A new era of women’s basketball

by | Mar 20, 2024 | Sports

Editor’s note: This version of this article originally appeared in the February 14 print issue of the Nugget. All statistics and information were correct at time of printing.

It’s been almost two years since the Ooks women’s team lifted the trophy at the CCAA National Championships in Nanaimo. The win had felt like a distant thought for these underdogs. But after scrapping their way to second in the North Division, they overcame the odds and scored their first national title in the program’s history. 

Things are different now. There are new names, new numbers and a lot of new faces.

After losing six players to graduation and long-time Head Coach Todd Warnick stepping down, the Ooks went into last season featuring a roster of first and second-year players—with eight players returning from the previous year’s championship squad. 

Kiera Lyons was named the new Head Coach to usher the Ooks women’s basketball team into a new era. Lyons—a NAIT alumna—previously worked as the Ooks strength and conditioning coach before being promoted to the team’s bench boss. 

The roster overhaul gave Lyons a unique opportunity: creating a new culture from scratch.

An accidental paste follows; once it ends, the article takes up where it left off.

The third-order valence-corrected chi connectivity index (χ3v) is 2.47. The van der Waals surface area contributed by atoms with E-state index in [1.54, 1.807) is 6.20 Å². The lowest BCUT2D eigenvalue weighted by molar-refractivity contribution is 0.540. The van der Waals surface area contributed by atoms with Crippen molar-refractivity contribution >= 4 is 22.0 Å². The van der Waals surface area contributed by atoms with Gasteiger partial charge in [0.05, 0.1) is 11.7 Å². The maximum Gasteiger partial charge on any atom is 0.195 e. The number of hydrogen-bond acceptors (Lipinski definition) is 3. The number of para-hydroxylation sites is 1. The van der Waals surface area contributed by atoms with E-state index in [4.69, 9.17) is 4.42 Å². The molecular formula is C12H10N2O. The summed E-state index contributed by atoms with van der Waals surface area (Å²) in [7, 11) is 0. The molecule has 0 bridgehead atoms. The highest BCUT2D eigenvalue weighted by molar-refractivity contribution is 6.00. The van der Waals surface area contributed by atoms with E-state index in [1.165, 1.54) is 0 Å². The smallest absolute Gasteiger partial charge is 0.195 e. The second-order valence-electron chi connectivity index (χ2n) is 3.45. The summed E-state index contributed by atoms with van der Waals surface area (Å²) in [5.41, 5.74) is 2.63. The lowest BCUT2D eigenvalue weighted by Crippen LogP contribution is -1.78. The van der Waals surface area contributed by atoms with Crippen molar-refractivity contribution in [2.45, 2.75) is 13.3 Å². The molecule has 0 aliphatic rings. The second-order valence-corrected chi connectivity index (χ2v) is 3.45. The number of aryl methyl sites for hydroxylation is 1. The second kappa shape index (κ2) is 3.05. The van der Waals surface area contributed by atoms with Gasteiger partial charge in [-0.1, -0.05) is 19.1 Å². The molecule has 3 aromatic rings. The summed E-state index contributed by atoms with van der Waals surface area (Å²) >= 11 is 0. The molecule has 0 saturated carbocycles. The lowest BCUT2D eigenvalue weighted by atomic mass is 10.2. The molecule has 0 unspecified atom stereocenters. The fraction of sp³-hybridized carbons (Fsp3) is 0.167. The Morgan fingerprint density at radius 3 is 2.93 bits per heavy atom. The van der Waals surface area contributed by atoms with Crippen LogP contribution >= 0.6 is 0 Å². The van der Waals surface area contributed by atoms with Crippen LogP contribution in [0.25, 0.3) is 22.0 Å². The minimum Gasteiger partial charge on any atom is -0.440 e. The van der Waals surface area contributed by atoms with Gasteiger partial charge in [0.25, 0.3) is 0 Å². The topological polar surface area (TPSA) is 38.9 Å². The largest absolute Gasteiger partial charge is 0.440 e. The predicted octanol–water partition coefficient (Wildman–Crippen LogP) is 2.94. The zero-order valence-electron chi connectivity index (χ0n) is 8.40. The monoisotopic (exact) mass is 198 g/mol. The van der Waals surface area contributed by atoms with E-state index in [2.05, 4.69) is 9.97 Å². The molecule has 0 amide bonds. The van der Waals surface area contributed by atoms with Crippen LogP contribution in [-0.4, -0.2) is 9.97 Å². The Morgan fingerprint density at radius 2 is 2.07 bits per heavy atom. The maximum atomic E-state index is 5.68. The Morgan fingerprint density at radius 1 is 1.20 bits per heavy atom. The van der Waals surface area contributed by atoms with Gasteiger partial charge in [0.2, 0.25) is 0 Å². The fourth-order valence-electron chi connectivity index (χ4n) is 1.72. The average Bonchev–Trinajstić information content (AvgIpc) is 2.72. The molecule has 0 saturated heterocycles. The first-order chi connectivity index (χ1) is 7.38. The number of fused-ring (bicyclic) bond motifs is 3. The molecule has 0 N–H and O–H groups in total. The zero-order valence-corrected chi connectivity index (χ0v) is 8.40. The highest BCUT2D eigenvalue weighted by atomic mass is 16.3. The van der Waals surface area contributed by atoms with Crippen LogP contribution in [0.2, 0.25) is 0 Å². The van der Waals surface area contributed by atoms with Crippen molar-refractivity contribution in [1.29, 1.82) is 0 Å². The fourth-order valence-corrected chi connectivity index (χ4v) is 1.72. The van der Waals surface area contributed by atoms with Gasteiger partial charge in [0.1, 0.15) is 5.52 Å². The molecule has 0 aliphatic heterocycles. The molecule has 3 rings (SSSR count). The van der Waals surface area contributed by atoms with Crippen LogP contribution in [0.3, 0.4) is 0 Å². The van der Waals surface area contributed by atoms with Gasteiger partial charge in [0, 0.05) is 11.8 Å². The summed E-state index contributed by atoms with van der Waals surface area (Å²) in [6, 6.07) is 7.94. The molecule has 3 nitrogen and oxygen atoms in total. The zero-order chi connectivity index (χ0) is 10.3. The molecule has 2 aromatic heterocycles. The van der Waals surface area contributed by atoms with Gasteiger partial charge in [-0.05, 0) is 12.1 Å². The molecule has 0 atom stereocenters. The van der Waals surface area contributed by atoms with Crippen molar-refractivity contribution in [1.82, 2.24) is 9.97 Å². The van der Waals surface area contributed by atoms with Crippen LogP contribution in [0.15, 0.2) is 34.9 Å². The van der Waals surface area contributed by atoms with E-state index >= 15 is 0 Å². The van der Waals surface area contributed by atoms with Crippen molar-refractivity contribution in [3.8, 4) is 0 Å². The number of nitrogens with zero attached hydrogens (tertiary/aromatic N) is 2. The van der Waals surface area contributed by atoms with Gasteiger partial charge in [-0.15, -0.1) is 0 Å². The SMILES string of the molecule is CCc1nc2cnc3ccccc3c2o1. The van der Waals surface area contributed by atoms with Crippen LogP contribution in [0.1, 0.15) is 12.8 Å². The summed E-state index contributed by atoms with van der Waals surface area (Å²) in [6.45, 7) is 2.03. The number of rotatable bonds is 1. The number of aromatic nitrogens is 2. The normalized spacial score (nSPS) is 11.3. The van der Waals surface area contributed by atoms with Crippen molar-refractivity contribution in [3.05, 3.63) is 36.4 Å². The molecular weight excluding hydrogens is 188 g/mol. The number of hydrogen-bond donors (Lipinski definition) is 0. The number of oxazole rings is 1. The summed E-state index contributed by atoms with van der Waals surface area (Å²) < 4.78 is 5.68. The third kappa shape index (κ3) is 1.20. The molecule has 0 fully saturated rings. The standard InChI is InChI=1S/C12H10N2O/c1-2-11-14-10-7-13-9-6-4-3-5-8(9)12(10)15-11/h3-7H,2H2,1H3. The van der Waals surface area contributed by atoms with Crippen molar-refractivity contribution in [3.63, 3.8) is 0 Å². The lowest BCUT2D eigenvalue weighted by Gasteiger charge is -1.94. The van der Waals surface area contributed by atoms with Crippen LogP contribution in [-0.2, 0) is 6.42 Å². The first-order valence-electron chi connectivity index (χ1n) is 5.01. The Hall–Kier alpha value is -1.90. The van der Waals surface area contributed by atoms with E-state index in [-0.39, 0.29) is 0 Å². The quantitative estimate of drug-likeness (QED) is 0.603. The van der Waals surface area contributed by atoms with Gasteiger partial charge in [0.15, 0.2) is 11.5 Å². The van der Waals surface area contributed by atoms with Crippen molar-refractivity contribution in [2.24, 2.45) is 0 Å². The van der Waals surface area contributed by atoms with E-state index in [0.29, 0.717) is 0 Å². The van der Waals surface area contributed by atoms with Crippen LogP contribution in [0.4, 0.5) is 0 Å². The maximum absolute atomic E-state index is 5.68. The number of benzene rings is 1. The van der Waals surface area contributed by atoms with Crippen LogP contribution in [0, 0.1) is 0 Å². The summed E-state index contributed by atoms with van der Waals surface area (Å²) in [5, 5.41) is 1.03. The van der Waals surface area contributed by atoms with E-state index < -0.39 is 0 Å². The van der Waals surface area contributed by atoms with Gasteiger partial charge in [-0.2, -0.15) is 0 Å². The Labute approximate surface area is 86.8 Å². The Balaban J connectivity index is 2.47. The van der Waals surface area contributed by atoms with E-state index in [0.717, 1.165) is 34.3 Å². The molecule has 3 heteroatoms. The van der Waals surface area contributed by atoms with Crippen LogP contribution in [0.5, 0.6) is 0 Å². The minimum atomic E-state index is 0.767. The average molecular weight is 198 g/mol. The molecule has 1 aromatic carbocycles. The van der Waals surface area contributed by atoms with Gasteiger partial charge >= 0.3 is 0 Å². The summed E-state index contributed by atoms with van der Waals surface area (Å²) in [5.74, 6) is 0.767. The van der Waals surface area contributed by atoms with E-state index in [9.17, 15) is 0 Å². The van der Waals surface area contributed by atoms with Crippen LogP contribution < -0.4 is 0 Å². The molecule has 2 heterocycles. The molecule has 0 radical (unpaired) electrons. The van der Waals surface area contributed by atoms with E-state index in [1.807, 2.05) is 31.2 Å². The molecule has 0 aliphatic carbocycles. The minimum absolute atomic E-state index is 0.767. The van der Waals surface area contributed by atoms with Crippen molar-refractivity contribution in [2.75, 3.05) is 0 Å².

“I wanted our culture to be one of positivity and competition, intensity, but I wanted the feeling in the team room, no matter if we won or we lost. I wanted that feeling to be united,” Lyons explained. “At the end of the year, that was my goal. It didn’t matter [about] wins and losses, it was, ‘how does my team feel?’ In the team room at the end of the day, like, do we love each other? Are we competing? Are we working hard?”

“We didn’t win a ton of games, but the ones that we did, we celebrated hard, we were very happy for each other. And those girls showed up every day, and they battled, day in and day out.”

And while the Ooks would go 5-15 under the guidance of Lyons last season and miss the playoffs, the 2023-24 season has brought a shifting tide.  

Under Lyons’ new system, one player has stood out amongst all others and emerged as a leader: guard Payton Neilson. 

A blonde woman wearing a basketball uniform jumps in the air after shooting the basketball. An opponent is reaching to block her shot.
Payton Neilson, #6, is one of the two remaining players from the 2022 team. Photo by NAIT Athletics

“Having a leader like Payton is amazing … she wants to win probably more than I do,” joked Lyons. “She works the hardest every single day. She went home for Christmas, and I talked to her parents, like I’ve never seen her work so hard over a Christmas break, she wants it so bad. So, having her being able to set that tone all year is amazing.”

In her third year with the program, Neilson is one of only two remaining players from the 2022 championship team. 

Averaging 11.6 points per game, the guard has significantly contributed to NAIT’s success this season. And while the Bachelor of Business Administration student is now flourishing with the Ooks basketball team, she never originally planned on playing the sport out of high school.